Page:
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In 2009, the [[Agriculture in China|agricultural output of China]] was the largest in the world, followed by the European Union, India and the United States, according to the [[International Monetary Fund]] (''[[Agriculture#List of countries by agricultural output|see below]]''). Economists measure the [[total factor productivity]] of agriculture and by this measure agriculture in the United States is roughly 1.7 times more productive than it was in 1948.<ref>{{cite web|publisher=USDA Economic Research Service|url=http://www.ers.usda.gov/data/agproductivity/ |title=Agricultural Productivity in the United States|date=5 July 2012|accessdate=22 April 2013}}</ref>
 
== Radna snaga ==
Godine 2011. [[International Labour Organization]] states that approximately one billion people, or over 1/3 of the available work force, are employed in the global agricultural sector. Agriculture constitutes approximately 70% of the global employment of children, and in many countries employs the largest percentage of women of any industry.<ref name=ILO/> The [[service sector]] only overtook the agricultural sector as the largest global employer in 2007. Between 1997 and 2007, the percentage of people employed in agriculture fell by over four percentage points, a trend that is expected to continue.<ref>{{cite web|url=http://www.financialexpress.com/news/story/191279|title=Services sector overtakes farming as world's biggest employer: ILO|author=AP|date=26 January 2007|accessdate=24 April 2013|publisher=''The Financial Express''}}</ref> The number of people employed in agriculture varies widely on a per-country basis, ranging from less than 2% in countries like the US and Canada to over 80% in many African nations.<ref name=LaborForce>{{cite web|url=https://www.cia.gov/library/publications/the-world-factbook/fields/2048.html|title=Labor Force – By Occupation|publisher=Central Intelligence Agency|work=The World Factbook|accessdate=4 May 2013}}</ref> In developed countries, these figures are significantly lower than in previous centuries. During the 16th century in Europe, for example, between 55 and 75 percent of the population was engaged in agriculture, depending on the country. By the 19th century in Europe, this had dropped to between 35 and 65 percent.<ref>{{cite journal|url=http://economics.ouls.ox.ac.uk/13621/1/uuid9ef3c3c6-512f-44b6-b74e-53266cc42ae2-ATTACHMENT01.pdf|format=PDF|title=Economic structure and agricultural productivity in Europe, 1300–1800|journal=European Review of Economic History|volume=3|pages=1–25|author=Allen, Robert C.}}</ref> In the same countries today, the figure is less than 10%.<ref name=LaborForce/>
 
=== Bezbednost ===
[[File:Ford Tractor with ROPS bar fitted.JPG|right|thumb|[[Rollover protection system|Rollover protection bar]] on a [[Fordson tractor]]]]
 
Agriculture remains a hazardous industry, and farmers worldwide remain at high risk of work-related injuries, lung disease, [[noise-induced hearing loss]], skin diseases, as well as certain cancers related to chemical use and prolonged sun exposure. On [[industrial agriculture|industrialized farms]], injuries frequently involve the use of [[agricultural machinery]], and a common cause of fatal agricultural injuries in developed countries is tractor rollovers.<ref name="aginjury">{{cite web|url=http://www.cdc.gov/niosh/topics/aginjury/ |title=NIOSH Workplace Safety & Health Topic: Agricultural Injuries|publisher=Centers for Disease Control and Prevention|accessdate=16 April 2013}}</ref> Pesticides and other chemicals used in farming can also be hazardous to worker health, and workers exposed to pesticides may experience illness or have children with birth defects.<ref name=NIOSH_pest>{{cite web|url=http://www.cdc.gov/niosh/docs/2012-108/ |title=NIOSH Pesticide Poisoning Monitoring Program Protects Farmworkers|publisher=Centers for Disease Control and Prevention|accessdate=15 April 2013}}</ref> As an industry in which families commonly share in work and live on the farm itself, entire families can be at risk for injuries, illness, and death.<ref name="NIOSH Agri">{{cite web|url=http://www.cdc.gov/niosh/topics/agriculture/ |title=NIOSH Workplace Safety & Health Topic: Agriculture|publisher=Centers for Disease Control and Prevention|accessdate=16 April 2013}}</ref> Common causes of fatal injuries among young farm workers include drowning, machinery and motor vehicle-related accidents.<ref name="NIOSH Agri" />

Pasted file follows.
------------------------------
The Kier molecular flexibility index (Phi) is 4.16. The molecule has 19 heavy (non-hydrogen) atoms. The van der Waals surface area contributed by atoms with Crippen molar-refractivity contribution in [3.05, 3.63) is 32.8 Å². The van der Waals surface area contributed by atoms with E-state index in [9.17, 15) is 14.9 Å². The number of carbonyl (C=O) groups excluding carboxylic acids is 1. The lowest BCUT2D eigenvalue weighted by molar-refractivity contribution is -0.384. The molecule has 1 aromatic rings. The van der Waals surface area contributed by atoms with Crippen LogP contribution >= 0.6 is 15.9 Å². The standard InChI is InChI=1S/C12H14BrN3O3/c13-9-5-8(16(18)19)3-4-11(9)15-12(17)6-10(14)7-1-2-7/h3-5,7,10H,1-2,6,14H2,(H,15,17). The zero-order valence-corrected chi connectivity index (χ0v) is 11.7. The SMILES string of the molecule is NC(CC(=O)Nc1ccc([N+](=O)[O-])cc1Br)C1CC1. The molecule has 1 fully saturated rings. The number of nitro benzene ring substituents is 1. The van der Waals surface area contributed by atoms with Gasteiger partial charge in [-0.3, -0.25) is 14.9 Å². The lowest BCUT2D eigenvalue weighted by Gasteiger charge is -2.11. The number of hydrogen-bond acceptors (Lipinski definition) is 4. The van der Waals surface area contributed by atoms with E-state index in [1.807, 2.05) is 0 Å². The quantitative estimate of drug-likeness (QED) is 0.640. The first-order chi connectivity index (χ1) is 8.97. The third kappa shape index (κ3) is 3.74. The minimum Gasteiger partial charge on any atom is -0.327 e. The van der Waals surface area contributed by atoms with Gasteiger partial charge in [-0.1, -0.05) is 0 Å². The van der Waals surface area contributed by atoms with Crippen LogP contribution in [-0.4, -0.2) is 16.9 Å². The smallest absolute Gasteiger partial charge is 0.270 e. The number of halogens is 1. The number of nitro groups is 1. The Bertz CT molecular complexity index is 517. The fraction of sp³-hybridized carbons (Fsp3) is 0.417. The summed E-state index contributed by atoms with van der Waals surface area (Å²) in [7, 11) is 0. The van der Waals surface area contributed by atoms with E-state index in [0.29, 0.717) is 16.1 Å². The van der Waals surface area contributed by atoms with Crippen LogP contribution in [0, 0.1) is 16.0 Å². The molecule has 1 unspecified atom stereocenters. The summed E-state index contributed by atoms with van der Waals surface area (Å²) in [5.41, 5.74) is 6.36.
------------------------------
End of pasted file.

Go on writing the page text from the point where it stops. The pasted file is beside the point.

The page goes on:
The International Labour Organization considers agriculture "one of the most hazardous of all economic sectors."<ref name=ILO>{{cite web|url=http://www.ilo.org/safework/info/standards-and-instruments/codes/WCMS_161135/lang--en/index.htm|title=Safety and health in agriculture|publisher=International Labour Organization|accessdate=24 April 2013|date=21 March 2011}}</ref> It estimates that the annual work-related death toll among agricultural employees is at least 170,000, twice the average rate of other jobs. In addition, incidences of death, injury and illness related to agricultural activities often go unreported.<ref name=ILO2>{{cite web|url=http://www.ilo.org/safework/areasofwork/hazardous-work/WCMS_110188/lang--en/index.htm|title=Agriculture: A hazardous work|publisher=International Labour Organization|accessdate=24 April 2013|date=15 June 2009}}</ref> The organization has developed the [[Safety and Health in Agriculture Convention, 2001]], which covers the range of risks in the agriculture occupation, the prevention of these risks and the role that individuals and organizations engaged in agriculture should play.<ref name=ILO/>
 
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